Bile acid response testing for possible PSS
Question: Hi Dr. Richards, I was wondering if you could review the below info and give me your opinion.
I have a 4 and 1/2 year old Australian Shepard pure breed named Mojo. He is the best dog and I love him. I got him from a reputable breeder when he was a puppy. Not to long after we brought him home did he start vomiting and having diarhea that looked like yellow gel (yuk). Anyway I tried many vets who did not know what was wrong..SO, i switched his food a couple of times and came up with one (solid gold) that stopped the diarhea all together and made his vomiting stop for the most part. So over the next couple of years he seemed to do pretty good except for occasional boughts with vomiting (usually once or twice a month). About nine months ago he got a hold of a cheese sandwich, ate it and I fed him his regular food the very next day and he threw up blood. I am very careful not to give him treats, just his food. This was very scary to me I took him to the vet and they said he looked fine, said to watch him if he did it again to come in and sent him home. Then we moved back to Ohio and he seemed to be doing ok and he threw up blood again one early morning . This was about two months after first episode so we took him to very well respected vet hospital in the area and they did blood work, xrays and stomach biopsy as well as ultra sound and said everything turned out ok except white blood cell count was slightly elevated and they found one very small bladder stone. So they gave us Amoxicillan and metronidazole and sent us home. Off and on for the next month or so Mojo kept vomiting not blood just yellow and food. Then one day over a weekend when he was due back for a checkup i noticed his eyes and skin looked yellow, and he would not eat, and was leaking urine. I took him to the vet right away and his billirubin was like 17! Which was weird to me because his blood work had been fine the last two times they took it. They put him on IV, and his blood work slowly returned to basically normal. They said that he had pancreatitis and cholangiohepatitis. They put him on baytril, clavamox and metronidazole for like eight weeks, and we switched his food to IVD Venison can food. He has been back for check ups and done well only one value is slightly high on his blood tests and that is GGT. It has been 5 1/2 months since then and he is like a new dog, running, playing and no vomiting..Except last two days I noticed he is leaking urine again and last night he was moving his head kinda weird i think you called it head pressing..They have never removed the bladder stone and they said last time they checked they could not even find it.
My question is, do you think he may have a PSS? Could they have missed that on liver xrays and ultrasound? I had been doing some reading on your site and i noticed one person brought up Cryptorchidism and PSS link..His testicles never did fall and i had them remove them when he was 2.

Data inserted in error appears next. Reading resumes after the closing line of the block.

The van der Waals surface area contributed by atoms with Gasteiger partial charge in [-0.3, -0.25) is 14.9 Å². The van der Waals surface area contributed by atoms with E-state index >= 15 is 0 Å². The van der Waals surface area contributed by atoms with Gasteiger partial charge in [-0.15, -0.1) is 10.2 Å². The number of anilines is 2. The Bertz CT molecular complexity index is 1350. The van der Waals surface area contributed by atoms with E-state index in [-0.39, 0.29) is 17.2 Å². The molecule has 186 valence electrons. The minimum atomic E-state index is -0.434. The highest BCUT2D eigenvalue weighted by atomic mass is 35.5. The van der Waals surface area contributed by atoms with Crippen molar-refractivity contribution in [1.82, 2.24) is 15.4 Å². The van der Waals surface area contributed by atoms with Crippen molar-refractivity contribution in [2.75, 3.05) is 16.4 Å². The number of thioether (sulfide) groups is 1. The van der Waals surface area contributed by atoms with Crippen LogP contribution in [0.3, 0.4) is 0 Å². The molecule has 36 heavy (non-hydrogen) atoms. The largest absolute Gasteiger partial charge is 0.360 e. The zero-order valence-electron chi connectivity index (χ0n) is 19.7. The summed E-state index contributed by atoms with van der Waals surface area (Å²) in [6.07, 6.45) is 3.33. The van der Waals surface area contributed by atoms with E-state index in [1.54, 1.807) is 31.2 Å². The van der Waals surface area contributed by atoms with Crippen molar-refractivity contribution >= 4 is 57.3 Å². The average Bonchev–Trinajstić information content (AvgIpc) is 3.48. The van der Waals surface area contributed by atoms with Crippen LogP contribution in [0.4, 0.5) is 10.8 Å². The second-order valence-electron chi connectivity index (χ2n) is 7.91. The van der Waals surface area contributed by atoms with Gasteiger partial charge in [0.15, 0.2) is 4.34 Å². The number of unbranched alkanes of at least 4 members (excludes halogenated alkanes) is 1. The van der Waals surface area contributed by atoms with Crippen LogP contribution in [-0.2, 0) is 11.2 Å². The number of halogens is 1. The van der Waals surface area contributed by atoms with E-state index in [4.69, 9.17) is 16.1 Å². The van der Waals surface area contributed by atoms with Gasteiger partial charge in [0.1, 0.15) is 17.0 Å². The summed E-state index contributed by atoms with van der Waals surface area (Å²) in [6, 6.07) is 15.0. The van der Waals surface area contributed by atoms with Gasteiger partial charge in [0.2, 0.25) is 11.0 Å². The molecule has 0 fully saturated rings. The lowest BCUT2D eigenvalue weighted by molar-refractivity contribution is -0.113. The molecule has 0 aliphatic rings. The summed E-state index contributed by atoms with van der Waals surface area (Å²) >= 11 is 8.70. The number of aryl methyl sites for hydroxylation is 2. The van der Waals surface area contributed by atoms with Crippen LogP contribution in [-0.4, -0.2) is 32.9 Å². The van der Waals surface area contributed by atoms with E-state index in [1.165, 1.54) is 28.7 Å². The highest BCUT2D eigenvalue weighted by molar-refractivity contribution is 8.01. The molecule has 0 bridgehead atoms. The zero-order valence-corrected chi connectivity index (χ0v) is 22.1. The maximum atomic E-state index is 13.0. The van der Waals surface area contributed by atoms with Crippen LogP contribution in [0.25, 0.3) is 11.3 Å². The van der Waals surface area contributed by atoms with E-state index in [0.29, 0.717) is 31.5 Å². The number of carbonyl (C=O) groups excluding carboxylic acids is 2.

Please give me your advice..We have spent much time and money caring for our little Mojo and I am afraid that maybe we did not get to the bottom of his problem.
Thank you so very much, Debbie
It sounds like it would be a good idea to do bile acid response testing. This is done after at least a twelve hour fast. Blood is then drawn for a baseline value for bile acids. A small meal is fed right away and then blood is drawn again in two hours. If the bile acids are elevated significantly on either test, or if there is a significant rise in bile acids between the first and second blood samples then it is likely that there is a decrease in the functional capacity of the liver. Portosystemic shunts are one reason for elevations in bile acids but they can also occur with chronic liver diseases in which there is ongoing damage. Sometimes, when the damage is progressing slowly the other liver values will stay normal because the liver is being damaged so slowly and they really only elevate when there is active damage to liver cells. The bile acid test actually measures the functional capacity of the liver indirectly.
If the bile acid response test is normal there isn't much chance of PSS and there is a good chance that there is enough liver capacity to allow for a good response to treatment for other liver diseases. If the bile acid test is abnormal then it would be a good idea to re-evaluate the liver using ultrasound examination, rectal scintigraphy or other testing as seems appropriate based on the results.
It might also be a good idea to do a trypsin-like immunoreactivity (TLI) test to try to rule out pancreatic insufficiency, or lack of production of digestive enzymes. This can happen with chronic pancreatitis. Usually there is continuous diarrhea, weight loss and a general unthriftiness with pancreatic insufficiency but we have seen some milder cases in which intermittent diarrhea occurred.
I think that I would want to deworm with fenbendazole in this situation, even in the absence of any evidence of worms, because both whipworms and roundworms can cause intermittent problems and are hard to diagnose if eggs are not being shed when fecal examinations are checked.
It really does seem like you have made good decisions and that your vets have done the same but these are just some additional things to consider that may or may not be helpful.